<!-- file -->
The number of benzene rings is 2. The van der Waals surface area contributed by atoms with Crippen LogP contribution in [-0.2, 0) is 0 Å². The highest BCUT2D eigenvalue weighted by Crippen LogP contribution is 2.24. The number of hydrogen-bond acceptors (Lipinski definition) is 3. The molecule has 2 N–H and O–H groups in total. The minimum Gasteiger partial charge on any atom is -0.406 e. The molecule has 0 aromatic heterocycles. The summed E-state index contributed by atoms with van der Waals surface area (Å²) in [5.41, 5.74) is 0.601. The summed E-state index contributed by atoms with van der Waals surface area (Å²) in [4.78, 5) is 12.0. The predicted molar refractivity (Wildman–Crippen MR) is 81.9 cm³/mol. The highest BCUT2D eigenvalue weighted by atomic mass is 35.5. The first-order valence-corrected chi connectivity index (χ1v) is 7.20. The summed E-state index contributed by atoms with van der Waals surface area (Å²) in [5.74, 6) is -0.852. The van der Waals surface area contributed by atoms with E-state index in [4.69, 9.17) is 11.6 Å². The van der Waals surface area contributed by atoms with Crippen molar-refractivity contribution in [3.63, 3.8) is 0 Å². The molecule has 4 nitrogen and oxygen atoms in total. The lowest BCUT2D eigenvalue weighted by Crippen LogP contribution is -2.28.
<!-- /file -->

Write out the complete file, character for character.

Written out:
The number of benzene rings is 2. The van der Waals surface area contributed by atoms with Crippen LogP contribution in [-0.2, 0) is 0 Å². The highest BCUT2D eigenvalue weighted by Crippen LogP contribution is 2.24. The number of hydrogen-bond acceptors (Lipinski definition) is 3. The molecule has 2 N–H and O–H groups in total. The minimum Gasteiger partial charge on any atom is -0.406 e. The molecule has 0 aromatic heterocycles. The summed E-state index contributed by atoms with van der Waals surface area (Å²) in [5.41, 5.74) is 0.601. The summed E-state index contributed by atoms with van der Waals surface area (Å²) in [4.78, 5) is 12.0. The predicted molar refractivity (Wildman–Crippen MR) is 81.9 cm³/mol. The highest BCUT2D eigenvalue weighted by atomic mass is 35.5. The first-order valence-corrected chi connectivity index (χ1v) is 7.20. The summed E-state index contributed by atoms with van der Waals surface area (Å²) in [5.74, 6) is -0.852. The van der Waals surface area contributed by atoms with E-state index in [4.69, 9.17) is 11.6 Å². The van der Waals surface area contributed by atoms with Crippen molar-refractivity contribution in [3.63, 3.8) is 0 Å². The molecule has 4 nitrogen and oxygen atoms in total. The lowest BCUT2D eigenvalue weighted by Crippen LogP contribution is -2.28.